To fully appreciate the Japanese movie Wife of a Spy, it helps to know something about Japan just before World War II. By 1940, the year the movie begins, Japan already had invaded Manchuria, imposing its brutal authority on the area's Chinese population.
Japan already was embracing traditionalism and authoritarianism, but not all of its citizens welcomed an order that, among other things, thrived on anti-Western sentiment.
Director Kiyoshi Kurosawa sets his story in such a climate, deftly personalizing a politically charged drama. Kurosawa introduces us to a business man (Issey Takahashi) who opposes the current isolationist tilt and a wife (Yu Aoi) who gradually learns about her husband's clandestine activities.
Although the historical trappings are essential, Wife of a Spy also can be viewed as a complex story about a woman who faces issues of trust and betrayal.
An internationalist by trade, Takahashi's Yusaku runs an import-export-business. Under the guise of buying cheap supplies, he travels to Manchuria where he films some of the atrocities he discovers, the main one involving biological experimentation.
Yusaku hopes the US will be drawn into the war once the country learns about Japanese transgressions. Japan, he believes, will lose and the country’s place in a modern global future will be secured.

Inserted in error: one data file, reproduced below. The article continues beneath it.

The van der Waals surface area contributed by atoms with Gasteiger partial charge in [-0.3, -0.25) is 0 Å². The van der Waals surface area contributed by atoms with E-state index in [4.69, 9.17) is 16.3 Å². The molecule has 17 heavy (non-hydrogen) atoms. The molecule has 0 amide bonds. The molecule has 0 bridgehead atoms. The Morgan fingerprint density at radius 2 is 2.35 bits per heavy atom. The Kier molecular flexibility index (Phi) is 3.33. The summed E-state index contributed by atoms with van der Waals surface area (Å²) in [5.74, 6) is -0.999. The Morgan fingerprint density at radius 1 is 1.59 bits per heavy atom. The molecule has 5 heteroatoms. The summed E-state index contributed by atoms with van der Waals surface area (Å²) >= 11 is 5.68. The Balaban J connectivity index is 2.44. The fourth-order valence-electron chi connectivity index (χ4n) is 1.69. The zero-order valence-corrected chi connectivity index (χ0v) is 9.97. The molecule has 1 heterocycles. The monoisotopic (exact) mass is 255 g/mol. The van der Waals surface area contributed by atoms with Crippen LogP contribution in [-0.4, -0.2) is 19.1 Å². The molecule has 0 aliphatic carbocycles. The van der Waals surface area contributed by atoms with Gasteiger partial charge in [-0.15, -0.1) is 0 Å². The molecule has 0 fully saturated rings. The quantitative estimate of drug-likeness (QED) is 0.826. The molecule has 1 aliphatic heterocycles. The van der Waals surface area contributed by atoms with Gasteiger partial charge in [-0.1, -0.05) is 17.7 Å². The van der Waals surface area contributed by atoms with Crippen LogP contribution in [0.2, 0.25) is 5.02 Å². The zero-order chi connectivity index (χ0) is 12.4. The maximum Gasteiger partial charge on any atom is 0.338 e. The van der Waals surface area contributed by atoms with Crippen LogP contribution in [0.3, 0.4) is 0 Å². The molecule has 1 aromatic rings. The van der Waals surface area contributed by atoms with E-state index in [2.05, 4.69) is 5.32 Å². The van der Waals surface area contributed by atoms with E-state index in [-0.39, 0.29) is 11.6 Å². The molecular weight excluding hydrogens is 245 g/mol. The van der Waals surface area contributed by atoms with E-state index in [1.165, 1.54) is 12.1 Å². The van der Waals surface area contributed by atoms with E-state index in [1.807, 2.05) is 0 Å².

Once Aoi's Satoko begins to learn about her husband's extracurricular activities, she’s confronted with a challenging question: Is her husband a hero or a traitor? And how can this model Japanese wife possibly tell?
Satoko opts for heroism, helping her husband execute a plot he's devised to get information about Manchuria into American hands.
The intrigue involves a mysterious woman who accompanies Yusaku to Kobe after his Manchurian trip. Is she a paramour or an accomplice?
As we watch, we begin to share Satoko’s apprehensions. We try to determine who’s tricking whom and for what reason?
Although the movie includes one dream sequence, Kurosawa clearly lays out a story that begins to introduce additional characters. Masahiro Higashide portrays a childhood friend of Yusaku and Satoko’s, a once-gentle young man who has become a soldier and a torturer.
Yusaku's nephew (Ryota Bando) works for his uncle and helps him with amateur filmmaking efforts, which play a role in bringing the story to its conclusion.
Credit Kurosawa with making a drama in which the interpersonal and the political are so intertwined, it’s impossible to distinguish one from the other. His movie is ambiguous without being muddled.
The threat of war and the war itself give Kurosawa's absorbing, puzzle of a movie an epic quality that adds to the feeling that we're watching a movie in which the stakes hardly could be higher.